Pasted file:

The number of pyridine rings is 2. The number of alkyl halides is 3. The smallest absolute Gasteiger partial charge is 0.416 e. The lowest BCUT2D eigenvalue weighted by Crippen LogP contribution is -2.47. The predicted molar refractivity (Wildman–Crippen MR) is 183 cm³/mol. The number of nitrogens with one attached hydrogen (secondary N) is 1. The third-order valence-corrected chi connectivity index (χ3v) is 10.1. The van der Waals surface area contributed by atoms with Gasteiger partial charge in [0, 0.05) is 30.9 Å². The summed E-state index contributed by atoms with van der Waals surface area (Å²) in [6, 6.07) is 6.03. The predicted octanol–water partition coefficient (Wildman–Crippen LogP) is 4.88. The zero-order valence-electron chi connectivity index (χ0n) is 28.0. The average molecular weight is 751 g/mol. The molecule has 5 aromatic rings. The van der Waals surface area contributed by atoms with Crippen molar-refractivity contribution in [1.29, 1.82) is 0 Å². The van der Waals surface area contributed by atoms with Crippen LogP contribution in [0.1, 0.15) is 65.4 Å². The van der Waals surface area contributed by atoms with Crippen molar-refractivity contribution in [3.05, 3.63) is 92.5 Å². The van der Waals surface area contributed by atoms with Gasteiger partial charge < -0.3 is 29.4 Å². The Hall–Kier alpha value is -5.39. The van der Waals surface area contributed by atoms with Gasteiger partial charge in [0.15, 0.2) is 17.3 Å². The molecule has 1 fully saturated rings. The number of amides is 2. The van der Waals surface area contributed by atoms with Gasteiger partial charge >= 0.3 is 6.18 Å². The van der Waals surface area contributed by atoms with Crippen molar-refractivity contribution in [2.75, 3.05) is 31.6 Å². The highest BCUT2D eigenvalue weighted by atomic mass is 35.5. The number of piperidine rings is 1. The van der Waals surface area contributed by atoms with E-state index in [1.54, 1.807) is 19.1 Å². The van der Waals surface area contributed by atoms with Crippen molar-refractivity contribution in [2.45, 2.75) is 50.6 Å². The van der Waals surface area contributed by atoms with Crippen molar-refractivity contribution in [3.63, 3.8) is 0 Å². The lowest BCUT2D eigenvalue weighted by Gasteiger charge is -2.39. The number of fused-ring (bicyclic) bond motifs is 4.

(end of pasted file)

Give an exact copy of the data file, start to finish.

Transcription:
The number of pyridine rings is 2. The number of alkyl halides is 3. The smallest absolute Gasteiger partial charge is 0.416 e. The lowest BCUT2D eigenvalue weighted by Crippen LogP contribution is -2.47. The predicted molar refractivity (Wildman–Crippen MR) is 183 cm³/mol. The number of nitrogens with one attached hydrogen (secondary N) is 1. The third-order valence-corrected chi connectivity index (χ3v) is 10.1. The van der Waals surface area contributed by atoms with Gasteiger partial charge in [0, 0.05) is 30.9 Å². The summed E-state index contributed by atoms with van der Waals surface area (Å²) in [6, 6.07) is 6.03. The predicted octanol–water partition coefficient (Wildman–Crippen LogP) is 4.88. The zero-order valence-electron chi connectivity index (χ0n) is 28.0. The average molecular weight is 751 g/mol. The molecule has 5 aromatic rings. The van der Waals surface area contributed by atoms with Crippen molar-refractivity contribution in [1.29, 1.82) is 0 Å². The van der Waals surface area contributed by atoms with Crippen LogP contribution in [0.1, 0.15) is 65.4 Å². The van der Waals surface area contributed by atoms with Crippen molar-refractivity contribution in [3.05, 3.63) is 92.5 Å². The van der Waals surface area contributed by atoms with Gasteiger partial charge < -0.3 is 29.4 Å². The Hall–Kier alpha value is -5.39. The van der Waals surface area contributed by atoms with Gasteiger partial charge in [0.15, 0.2) is 17.3 Å². The molecule has 1 fully saturated rings. The number of amides is 2. The van der Waals surface area contributed by atoms with Gasteiger partial charge >= 0.3 is 6.18 Å². The van der Waals surface area contributed by atoms with Crippen molar-refractivity contribution in [2.75, 3.05) is 31.6 Å². The highest BCUT2D eigenvalue weighted by atomic mass is 35.5. The number of piperidine rings is 1. The van der Waals surface area contributed by atoms with E-state index in [1.54, 1.807) is 19.1 Å². The van der Waals surface area contributed by atoms with Crippen molar-refractivity contribution in [2.45, 2.75) is 50.6 Å². The van der Waals surface area contributed by atoms with Crippen molar-refractivity contribution in [3.63, 3.8) is 0 Å². The lowest BCUT2D eigenvalue weighted by Gasteiger charge is -2.39. The number of fused-ring (bicyclic) bond motifs is 4.